Brahman is the world – awareness and the passing contents of awareness are not-two. And this is about as far as we can go with words.

This is not about an intellectual understanding, because all the intellectual understanding in the world is just something else that comes and goes in this. The truth cannot be told, but whether or not it can be told, this is.

All words can do is suggest that everything that arises in the vastness is not separate from the vastness. Everything that arises – the 'world'- is not separate from Brahman. Brahman is the world. And so there is no Brahman and no world.

In other words, this awakeness was never born and will never die. And it is what you are. You are already free.


And so what does all of that mean? To where is it all pointing? Where does it leave us?

Here, right here. Radically so. Breathing happening. The heart beating. A bird singing. Feelings in the body happening. The refrigerator buzzing. Right here, right now, the miracle shines.

This is the only miracle: that anything is happening at all.

This is the awakening: here and now.

This is the grace: drinking a cup of tea. Watching the sunset. Chatting with a friend. Ordinary life, as it is. Ordinary awareness, as it is. Aliveness dances in and as everything. It is aliveness drinking a cup of tea, or watching a sunset. And the tea is aliveness playing at being tea, and the sunset is aliveness playing at being a sunset. In everything, as everything, life dances.

Home was always here: where you are.

You spent a lifetime looking for what was always right under your nose.

No matter. That 'lifetime' is just a thought arising now.

Good to notice.

By Jeff Foster




Why do we try to blame others for weaknesses in our own nature?

Why do we make ourselves unhappy by cherishing negative thoughts?

Why do we always want to have the last word?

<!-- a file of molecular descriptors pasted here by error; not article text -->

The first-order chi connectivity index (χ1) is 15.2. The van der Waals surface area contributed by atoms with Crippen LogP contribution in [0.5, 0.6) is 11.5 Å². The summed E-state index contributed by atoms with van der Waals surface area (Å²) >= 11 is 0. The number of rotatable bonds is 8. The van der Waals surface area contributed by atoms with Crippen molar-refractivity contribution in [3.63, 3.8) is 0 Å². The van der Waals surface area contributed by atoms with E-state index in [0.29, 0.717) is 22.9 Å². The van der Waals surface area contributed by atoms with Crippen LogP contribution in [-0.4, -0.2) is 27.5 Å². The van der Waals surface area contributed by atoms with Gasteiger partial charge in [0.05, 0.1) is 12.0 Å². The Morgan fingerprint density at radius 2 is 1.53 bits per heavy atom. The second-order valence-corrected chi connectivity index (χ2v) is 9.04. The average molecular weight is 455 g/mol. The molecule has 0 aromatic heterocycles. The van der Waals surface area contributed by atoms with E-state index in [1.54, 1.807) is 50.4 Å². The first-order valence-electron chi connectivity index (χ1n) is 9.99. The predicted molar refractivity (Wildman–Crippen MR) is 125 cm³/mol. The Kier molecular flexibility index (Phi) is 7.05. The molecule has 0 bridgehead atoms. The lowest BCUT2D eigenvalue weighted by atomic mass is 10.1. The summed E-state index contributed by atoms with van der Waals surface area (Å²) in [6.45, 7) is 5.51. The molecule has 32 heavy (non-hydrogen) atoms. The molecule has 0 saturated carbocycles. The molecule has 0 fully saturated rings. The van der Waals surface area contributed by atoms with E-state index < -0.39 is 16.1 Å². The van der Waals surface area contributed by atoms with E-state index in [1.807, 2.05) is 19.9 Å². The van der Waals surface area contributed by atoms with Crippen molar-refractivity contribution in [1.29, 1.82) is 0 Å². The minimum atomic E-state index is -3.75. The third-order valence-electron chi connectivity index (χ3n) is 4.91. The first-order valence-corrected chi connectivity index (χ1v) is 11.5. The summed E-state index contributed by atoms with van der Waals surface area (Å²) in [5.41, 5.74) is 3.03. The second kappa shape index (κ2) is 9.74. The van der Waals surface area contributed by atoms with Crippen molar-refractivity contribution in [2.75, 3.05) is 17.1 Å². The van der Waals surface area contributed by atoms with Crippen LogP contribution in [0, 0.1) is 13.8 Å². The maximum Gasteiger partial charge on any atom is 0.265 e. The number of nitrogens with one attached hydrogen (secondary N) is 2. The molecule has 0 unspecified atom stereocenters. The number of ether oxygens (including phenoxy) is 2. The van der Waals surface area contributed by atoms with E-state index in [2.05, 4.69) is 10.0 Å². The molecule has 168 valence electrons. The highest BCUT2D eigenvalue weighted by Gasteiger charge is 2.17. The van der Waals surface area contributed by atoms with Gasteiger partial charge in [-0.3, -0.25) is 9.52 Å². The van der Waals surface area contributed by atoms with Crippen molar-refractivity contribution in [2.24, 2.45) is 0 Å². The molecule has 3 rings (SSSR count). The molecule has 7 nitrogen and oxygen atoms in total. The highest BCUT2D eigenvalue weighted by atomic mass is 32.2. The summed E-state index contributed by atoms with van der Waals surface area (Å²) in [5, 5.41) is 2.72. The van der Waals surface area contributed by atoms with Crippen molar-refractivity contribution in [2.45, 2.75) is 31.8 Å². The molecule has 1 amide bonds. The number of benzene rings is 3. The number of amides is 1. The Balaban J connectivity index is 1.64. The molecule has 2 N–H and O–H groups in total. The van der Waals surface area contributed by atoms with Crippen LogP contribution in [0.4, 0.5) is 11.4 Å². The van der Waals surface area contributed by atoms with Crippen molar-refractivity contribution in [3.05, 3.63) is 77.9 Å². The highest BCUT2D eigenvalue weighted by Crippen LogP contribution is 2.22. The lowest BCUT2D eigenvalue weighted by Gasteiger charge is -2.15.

Why do we place so much emphasis on the misinformed criticisms of others?

Why do we struggle to find time to spend even 10 minutes a day on the cultivation of our own inner peace.

Why do we give so much importance to the fleeting prospects of name and fame?

Why do we struggle to see the beautiful and simple in every day life?

Why are we instinctively drawn to the faults of others and remain blind to their good qualities?

Why do we continue to pursue habits we know are bad for us?

Why do we so often live in the past, reliving old problems?

Why do we get malicious pleasure from speaking ill of other people?

Why do we feel responsible for the progress of the world?

Why do we doubt our own capacities?

Why do we give so much importance to the accumulation of material wealth?


By Sri Chinmoy

Because it is easier to blame than it is to change.

Because it is easier to dwell than it is to act.

Because it is easier to seem right than it is to seem wrong.

Because it ease easier to busy and run away from our inner weaknesses than it is to be still and face them.

Because it is easier to convince with reputation than it is to convince with passion.

Because in complexity we find excuses to hide our unproductive actions.

Because it is easier to practice ignorance than it is to practice empathy.

Because it is easier to speak than it is to be still.

Because we take much and give little.

Because we are afraid to fail.

Because it is easier to follow the norm than it is to follow your dreams.

By Parth

Making Our Life Meaningful by Remembering Death

A Guided Meditation by Peter Aronson